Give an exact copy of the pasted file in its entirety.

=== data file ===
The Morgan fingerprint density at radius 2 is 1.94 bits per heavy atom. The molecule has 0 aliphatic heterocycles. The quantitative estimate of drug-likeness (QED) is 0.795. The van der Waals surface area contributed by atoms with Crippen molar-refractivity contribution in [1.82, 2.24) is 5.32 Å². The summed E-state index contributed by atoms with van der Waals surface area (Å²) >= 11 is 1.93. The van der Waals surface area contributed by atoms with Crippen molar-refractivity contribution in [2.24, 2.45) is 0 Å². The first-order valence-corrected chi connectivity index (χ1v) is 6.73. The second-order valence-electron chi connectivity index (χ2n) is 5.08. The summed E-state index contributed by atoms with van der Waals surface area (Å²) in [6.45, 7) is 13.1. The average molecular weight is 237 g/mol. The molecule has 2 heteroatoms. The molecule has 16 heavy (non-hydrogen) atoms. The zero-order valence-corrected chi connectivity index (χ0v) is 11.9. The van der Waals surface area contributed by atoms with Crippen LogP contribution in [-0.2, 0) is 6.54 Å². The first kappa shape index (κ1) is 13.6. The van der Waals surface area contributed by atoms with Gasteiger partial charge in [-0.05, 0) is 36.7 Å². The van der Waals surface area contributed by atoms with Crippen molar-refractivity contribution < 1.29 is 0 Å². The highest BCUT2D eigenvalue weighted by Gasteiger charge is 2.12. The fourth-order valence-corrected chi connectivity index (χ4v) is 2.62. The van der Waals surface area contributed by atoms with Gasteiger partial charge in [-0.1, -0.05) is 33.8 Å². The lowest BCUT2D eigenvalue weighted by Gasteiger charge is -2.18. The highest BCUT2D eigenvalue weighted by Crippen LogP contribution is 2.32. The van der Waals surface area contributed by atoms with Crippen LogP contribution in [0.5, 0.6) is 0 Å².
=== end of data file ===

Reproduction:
The Morgan fingerprint density at radius 2 is 1.94 bits per heavy atom. The molecule has 0 aliphatic heterocycles. The quantitative estimate of drug-likeness (QED) is 0.795. The van der Waals surface area contributed by atoms with Crippen molar-refractivity contribution in [1.82, 2.24) is 5.32 Å². The summed E-state index contributed by atoms with van der Waals surface area (Å²) >= 11 is 1.93. The van der Waals surface area contributed by atoms with Crippen molar-refractivity contribution in [2.24, 2.45) is 0 Å². The first-order valence-corrected chi connectivity index (χ1v) is 6.73. The second-order valence-electron chi connectivity index (χ2n) is 5.08. The summed E-state index contributed by atoms with van der Waals surface area (Å²) in [6.45, 7) is 13.1. The average molecular weight is 237 g/mol. The molecule has 2 heteroatoms. The molecule has 16 heavy (non-hydrogen) atoms. The zero-order valence-corrected chi connectivity index (χ0v) is 11.9. The van der Waals surface area contributed by atoms with Crippen LogP contribution in [-0.2, 0) is 6.54 Å². The first kappa shape index (κ1) is 13.6. The van der Waals surface area contributed by atoms with Gasteiger partial charge in [-0.05, 0) is 36.7 Å². The van der Waals surface area contributed by atoms with Crippen molar-refractivity contribution < 1.29 is 0 Å². The highest BCUT2D eigenvalue weighted by Gasteiger charge is 2.12. The fourth-order valence-corrected chi connectivity index (χ4v) is 2.62. The van der Waals surface area contributed by atoms with Gasteiger partial charge in [-0.1, -0.05) is 33.8 Å². The lowest BCUT2D eigenvalue weighted by Gasteiger charge is -2.18. The highest BCUT2D eigenvalue weighted by Crippen LogP contribution is 2.32. The van der Waals surface area contributed by atoms with Crippen LogP contribution in [0.5, 0.6) is 0 Å².